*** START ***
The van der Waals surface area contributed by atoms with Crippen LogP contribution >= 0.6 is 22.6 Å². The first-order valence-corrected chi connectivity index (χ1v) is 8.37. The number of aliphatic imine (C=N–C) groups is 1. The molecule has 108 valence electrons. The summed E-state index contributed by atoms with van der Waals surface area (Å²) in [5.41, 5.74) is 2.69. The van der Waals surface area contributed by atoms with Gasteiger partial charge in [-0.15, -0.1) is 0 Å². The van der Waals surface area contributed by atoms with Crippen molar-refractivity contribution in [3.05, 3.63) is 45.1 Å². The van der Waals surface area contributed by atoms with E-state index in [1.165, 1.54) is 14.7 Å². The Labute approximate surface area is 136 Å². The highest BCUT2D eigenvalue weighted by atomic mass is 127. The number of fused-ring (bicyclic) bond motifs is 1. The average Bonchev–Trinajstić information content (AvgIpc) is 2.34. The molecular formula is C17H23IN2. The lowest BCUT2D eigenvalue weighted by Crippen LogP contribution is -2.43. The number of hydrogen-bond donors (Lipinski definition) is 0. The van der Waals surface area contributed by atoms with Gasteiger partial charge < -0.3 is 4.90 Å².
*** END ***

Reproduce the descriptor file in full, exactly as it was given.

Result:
The van der Waals surface area contributed by atoms with Crippen LogP contribution >= 0.6 is 22.6 Å². The first-order valence-corrected chi connectivity index (χ1v) is 8.37. The number of aliphatic imine (C=N–C) groups is 1. The molecule has 108 valence electrons. The summed E-state index contributed by atoms with van der Waals surface area (Å²) in [5.41, 5.74) is 2.69. The van der Waals surface area contributed by atoms with Gasteiger partial charge in [-0.15, -0.1) is 0 Å². The van der Waals surface area contributed by atoms with Crippen molar-refractivity contribution in [3.05, 3.63) is 45.1 Å². The van der Waals surface area contributed by atoms with E-state index in [1.165, 1.54) is 14.7 Å². The Labute approximate surface area is 136 Å². The highest BCUT2D eigenvalue weighted by atomic mass is 127. The number of fused-ring (bicyclic) bond motifs is 1. The average Bonchev–Trinajstić information content (AvgIpc) is 2.34. The molecular formula is C17H23IN2. The lowest BCUT2D eigenvalue weighted by Crippen LogP contribution is -2.43. The number of hydrogen-bond donors (Lipinski definition) is 0. The van der Waals surface area contributed by atoms with Gasteiger partial charge < -0.3 is 4.90 Å².